When we were children and encountered a problem, we went to our parents, and they fixed it.
Parents can fix anything.
As we get older we take on more of our own problems, maybe asking advice. Well into adulthood, it’s hard to shake the urge to at least ask for advice when we come up against a really big problem.
Which leads me to the reaction to Amazon founder Jeffrey Bezos buying the Washington Post.
I’ve seen this movie before, and I’m getting the serious feeling that everyone in the news industry is waiting for Dad to show up and Fix It.
As the old business model – using low prices for the product to build audience, then making all your money from advertising – began to unravel, no one in the business had a way to fix it.
I remember when Sam Zell first bought the Tribune papers in 2007, some people (not all, by a long shot) thought he might Fix It. He had made a ton of money, so he must know something about business, and maybe a fresh set of eyes and a less hidebound approach would work. Then he started breaking all the good china, stamping out his cigars in the carpeting and insulting his employees, and it was clear that making a ton of money in one business doesn’t necessarily translate into universal business genius. Then the economy imploded, and that was the end of that.
In 2012, Warren Buffett made a splash with a series of newspaper purchases, which has continued into this year, and there seemed to be a giant sigh of relief throughout the industry. The Oracle of Omaha is widely described as a genius, having made shrewd investments across various industries for decades, so surely he must see the way out of the mess we’re in, or once hip deep in the mess he WILL see it. He must have a plan, right? … Well, he has said repeatedly he does not, and so far Mr. Buffett has cut well over 100 jobs (including mine). If his team has created any new jobs or found a new way to increase revenue, I missed it.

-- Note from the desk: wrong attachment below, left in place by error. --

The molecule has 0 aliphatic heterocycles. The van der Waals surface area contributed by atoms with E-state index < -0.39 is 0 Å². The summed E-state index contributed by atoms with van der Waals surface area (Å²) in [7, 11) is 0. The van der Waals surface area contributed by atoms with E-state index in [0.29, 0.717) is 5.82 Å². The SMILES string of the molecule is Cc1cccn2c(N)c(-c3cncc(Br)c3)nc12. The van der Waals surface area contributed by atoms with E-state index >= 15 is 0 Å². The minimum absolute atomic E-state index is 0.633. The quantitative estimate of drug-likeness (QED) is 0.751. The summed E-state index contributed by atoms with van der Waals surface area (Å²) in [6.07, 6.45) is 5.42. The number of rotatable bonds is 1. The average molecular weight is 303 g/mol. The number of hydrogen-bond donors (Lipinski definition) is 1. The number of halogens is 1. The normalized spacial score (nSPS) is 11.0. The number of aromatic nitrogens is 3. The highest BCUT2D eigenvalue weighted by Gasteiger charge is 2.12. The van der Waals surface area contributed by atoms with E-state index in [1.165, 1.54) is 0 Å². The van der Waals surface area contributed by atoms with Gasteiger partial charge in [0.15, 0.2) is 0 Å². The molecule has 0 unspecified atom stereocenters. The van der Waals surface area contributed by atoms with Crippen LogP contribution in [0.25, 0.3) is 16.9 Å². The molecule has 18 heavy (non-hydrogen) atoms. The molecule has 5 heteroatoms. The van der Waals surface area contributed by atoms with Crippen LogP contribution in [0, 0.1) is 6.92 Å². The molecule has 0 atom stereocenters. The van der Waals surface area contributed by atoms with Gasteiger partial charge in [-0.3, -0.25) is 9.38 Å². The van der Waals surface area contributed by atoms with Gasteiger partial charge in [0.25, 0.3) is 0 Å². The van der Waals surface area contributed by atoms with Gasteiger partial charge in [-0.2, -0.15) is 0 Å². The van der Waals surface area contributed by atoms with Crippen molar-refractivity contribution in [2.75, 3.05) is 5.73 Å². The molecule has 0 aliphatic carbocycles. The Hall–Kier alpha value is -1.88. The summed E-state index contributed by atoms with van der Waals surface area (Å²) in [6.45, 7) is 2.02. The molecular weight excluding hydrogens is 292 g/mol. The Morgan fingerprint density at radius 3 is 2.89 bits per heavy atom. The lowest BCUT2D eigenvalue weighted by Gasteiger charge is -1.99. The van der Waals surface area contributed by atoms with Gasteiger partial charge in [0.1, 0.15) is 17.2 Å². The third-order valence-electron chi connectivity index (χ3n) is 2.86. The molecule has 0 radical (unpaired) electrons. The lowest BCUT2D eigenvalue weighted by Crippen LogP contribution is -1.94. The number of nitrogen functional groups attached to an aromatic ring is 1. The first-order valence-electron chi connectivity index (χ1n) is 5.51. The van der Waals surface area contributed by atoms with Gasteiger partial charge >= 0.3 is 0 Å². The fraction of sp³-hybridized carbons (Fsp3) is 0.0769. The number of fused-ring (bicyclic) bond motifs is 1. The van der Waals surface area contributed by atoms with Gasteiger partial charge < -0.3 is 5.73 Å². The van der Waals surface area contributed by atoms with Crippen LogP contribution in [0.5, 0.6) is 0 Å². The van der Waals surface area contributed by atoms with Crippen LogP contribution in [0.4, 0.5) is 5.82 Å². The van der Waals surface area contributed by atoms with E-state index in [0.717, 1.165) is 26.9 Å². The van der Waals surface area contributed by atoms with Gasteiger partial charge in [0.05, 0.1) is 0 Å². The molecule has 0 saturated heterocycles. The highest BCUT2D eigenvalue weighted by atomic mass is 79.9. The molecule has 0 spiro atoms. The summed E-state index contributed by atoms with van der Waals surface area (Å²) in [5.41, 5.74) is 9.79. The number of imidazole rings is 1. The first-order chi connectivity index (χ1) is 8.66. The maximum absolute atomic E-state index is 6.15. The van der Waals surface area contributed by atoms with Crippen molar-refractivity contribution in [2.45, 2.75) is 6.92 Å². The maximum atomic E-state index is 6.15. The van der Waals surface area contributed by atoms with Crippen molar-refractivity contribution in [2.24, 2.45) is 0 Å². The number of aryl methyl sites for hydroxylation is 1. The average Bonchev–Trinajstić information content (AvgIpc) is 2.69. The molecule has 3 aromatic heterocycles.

Also in 2012, another very rich man, Aaron Kushner, set journalistic hearts aflutter by doubling down on the old print model, beefing up the Orange County Register’s news staff and cutting off free Internet access. The company claims it is having success, though circulation is flat. As I wrote recently, until someone produces numbers, the jury has to be considered out on that experiment.
Now comes Bezos. He made a bazillion dollars on the Internet! The Internet is at the heart of the industry’s problems, so he MUST be the man to turn this whole thing around. Alan Mutter, generally a sound, pragmatic voice on news-business topics, makes a case for it.
I sure hope so, because I’m getting tired of watching this movie, and I can no longer tell whether its title is “Waiting for Superman,” “Waiting for Godot” or “Waiting for Guffman.”